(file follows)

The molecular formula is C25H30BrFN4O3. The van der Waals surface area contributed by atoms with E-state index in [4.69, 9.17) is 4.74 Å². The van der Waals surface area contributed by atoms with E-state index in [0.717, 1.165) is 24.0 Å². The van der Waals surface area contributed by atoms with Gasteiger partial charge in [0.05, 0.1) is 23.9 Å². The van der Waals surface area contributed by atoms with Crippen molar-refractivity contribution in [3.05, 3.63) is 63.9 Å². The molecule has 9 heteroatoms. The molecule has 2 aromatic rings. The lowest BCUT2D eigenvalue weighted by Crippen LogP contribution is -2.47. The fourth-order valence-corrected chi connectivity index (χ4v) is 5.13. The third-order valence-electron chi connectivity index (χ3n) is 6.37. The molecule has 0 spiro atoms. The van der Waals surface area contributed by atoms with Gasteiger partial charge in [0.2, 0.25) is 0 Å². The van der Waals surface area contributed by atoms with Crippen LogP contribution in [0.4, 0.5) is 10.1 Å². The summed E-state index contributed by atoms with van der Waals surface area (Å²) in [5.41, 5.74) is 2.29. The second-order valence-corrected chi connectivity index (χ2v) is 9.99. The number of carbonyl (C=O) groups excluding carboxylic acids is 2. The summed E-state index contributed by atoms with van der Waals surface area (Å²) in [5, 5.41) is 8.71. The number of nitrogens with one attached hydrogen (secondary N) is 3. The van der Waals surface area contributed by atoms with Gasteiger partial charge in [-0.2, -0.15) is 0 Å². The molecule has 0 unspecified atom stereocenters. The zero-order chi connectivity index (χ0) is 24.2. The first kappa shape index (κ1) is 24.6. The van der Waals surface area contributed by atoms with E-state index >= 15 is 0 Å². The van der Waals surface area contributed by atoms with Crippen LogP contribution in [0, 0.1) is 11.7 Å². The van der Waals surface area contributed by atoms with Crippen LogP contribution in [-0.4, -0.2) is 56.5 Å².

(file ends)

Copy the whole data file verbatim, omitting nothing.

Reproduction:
The molecular formula is C25H30BrFN4O3. The van der Waals surface area contributed by atoms with E-state index in [4.69, 9.17) is 4.74 Å². The van der Waals surface area contributed by atoms with E-state index in [0.717, 1.165) is 24.0 Å². The van der Waals surface area contributed by atoms with Gasteiger partial charge in [0.05, 0.1) is 23.9 Å². The van der Waals surface area contributed by atoms with Crippen molar-refractivity contribution in [3.05, 3.63) is 63.9 Å². The molecule has 9 heteroatoms. The molecule has 2 aromatic rings. The lowest BCUT2D eigenvalue weighted by Crippen LogP contribution is -2.47. The fourth-order valence-corrected chi connectivity index (χ4v) is 5.13. The third-order valence-electron chi connectivity index (χ3n) is 6.37. The molecule has 0 spiro atoms. The van der Waals surface area contributed by atoms with Gasteiger partial charge in [0.2, 0.25) is 0 Å². The van der Waals surface area contributed by atoms with Crippen LogP contribution in [0.4, 0.5) is 10.1 Å². The summed E-state index contributed by atoms with van der Waals surface area (Å²) in [5.41, 5.74) is 2.29. The second-order valence-corrected chi connectivity index (χ2v) is 9.99. The number of carbonyl (C=O) groups excluding carboxylic acids is 2. The summed E-state index contributed by atoms with van der Waals surface area (Å²) in [5, 5.41) is 8.71. The number of nitrogens with one attached hydrogen (secondary N) is 3. The van der Waals surface area contributed by atoms with Gasteiger partial charge in [-0.2, -0.15) is 0 Å². The molecule has 0 unspecified atom stereocenters. The zero-order chi connectivity index (χ0) is 24.2. The first kappa shape index (κ1) is 24.6. The van der Waals surface area contributed by atoms with E-state index >= 15 is 0 Å². The van der Waals surface area contributed by atoms with Crippen LogP contribution in [0, 0.1) is 11.7 Å². The van der Waals surface area contributed by atoms with Crippen LogP contribution in [-0.4, -0.2) is 56.5 Å².